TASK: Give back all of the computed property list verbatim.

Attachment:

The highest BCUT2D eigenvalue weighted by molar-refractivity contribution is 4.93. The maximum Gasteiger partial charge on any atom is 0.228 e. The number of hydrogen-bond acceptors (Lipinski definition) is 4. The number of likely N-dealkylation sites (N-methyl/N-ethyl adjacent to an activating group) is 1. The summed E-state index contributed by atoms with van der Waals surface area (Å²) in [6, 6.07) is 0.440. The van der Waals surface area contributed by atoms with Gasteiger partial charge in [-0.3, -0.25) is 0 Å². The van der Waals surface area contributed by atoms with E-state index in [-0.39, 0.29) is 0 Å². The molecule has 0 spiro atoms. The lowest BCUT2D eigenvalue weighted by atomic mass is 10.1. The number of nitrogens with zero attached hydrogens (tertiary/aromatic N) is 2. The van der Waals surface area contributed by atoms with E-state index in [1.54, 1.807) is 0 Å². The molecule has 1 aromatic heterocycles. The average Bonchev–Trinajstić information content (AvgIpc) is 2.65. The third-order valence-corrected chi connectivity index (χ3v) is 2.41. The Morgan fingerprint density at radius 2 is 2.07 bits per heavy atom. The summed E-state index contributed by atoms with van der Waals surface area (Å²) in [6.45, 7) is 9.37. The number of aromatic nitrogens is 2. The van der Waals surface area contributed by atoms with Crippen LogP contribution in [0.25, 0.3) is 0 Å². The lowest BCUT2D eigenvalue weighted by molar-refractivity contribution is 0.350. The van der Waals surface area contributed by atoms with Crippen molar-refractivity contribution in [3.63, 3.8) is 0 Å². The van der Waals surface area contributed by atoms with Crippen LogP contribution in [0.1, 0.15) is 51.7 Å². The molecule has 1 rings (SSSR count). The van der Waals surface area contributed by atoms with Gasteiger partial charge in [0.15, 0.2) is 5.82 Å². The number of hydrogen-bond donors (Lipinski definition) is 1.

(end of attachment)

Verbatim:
The highest BCUT2D eigenvalue weighted by molar-refractivity contribution is 4.93. The maximum Gasteiger partial charge on any atom is 0.228 e. The number of hydrogen-bond acceptors (Lipinski definition) is 4. The number of likely N-dealkylation sites (N-methyl/N-ethyl adjacent to an activating group) is 1. The summed E-state index contributed by atoms with van der Waals surface area (Å²) in [6, 6.07) is 0.440. The van der Waals surface area contributed by atoms with Gasteiger partial charge in [-0.3, -0.25) is 0 Å². The van der Waals surface area contributed by atoms with E-state index in [-0.39, 0.29) is 0 Å². The molecule has 0 spiro atoms. The lowest BCUT2D eigenvalue weighted by atomic mass is 10.1. The number of nitrogens with zero attached hydrogens (tertiary/aromatic N) is 2. The van der Waals surface area contributed by atoms with E-state index in [1.54, 1.807) is 0 Å². The molecule has 1 aromatic heterocycles. The average Bonchev–Trinajstić information content (AvgIpc) is 2.65. The third-order valence-corrected chi connectivity index (χ3v) is 2.41. The Morgan fingerprint density at radius 2 is 2.07 bits per heavy atom. The summed E-state index contributed by atoms with van der Waals surface area (Å²) in [6.45, 7) is 9.37. The number of aromatic nitrogens is 2. The van der Waals surface area contributed by atoms with Crippen LogP contribution in [0.25, 0.3) is 0 Å². The lowest BCUT2D eigenvalue weighted by molar-refractivity contribution is 0.350. The van der Waals surface area contributed by atoms with Crippen molar-refractivity contribution in [3.63, 3.8) is 0 Å². The van der Waals surface area contributed by atoms with Crippen LogP contribution in [0.1, 0.15) is 51.7 Å². The molecule has 1 rings (SSSR count). The van der Waals surface area contributed by atoms with Gasteiger partial charge in [0.15, 0.2) is 5.82 Å². The number of hydrogen-bond donors (Lipinski definition) is 1.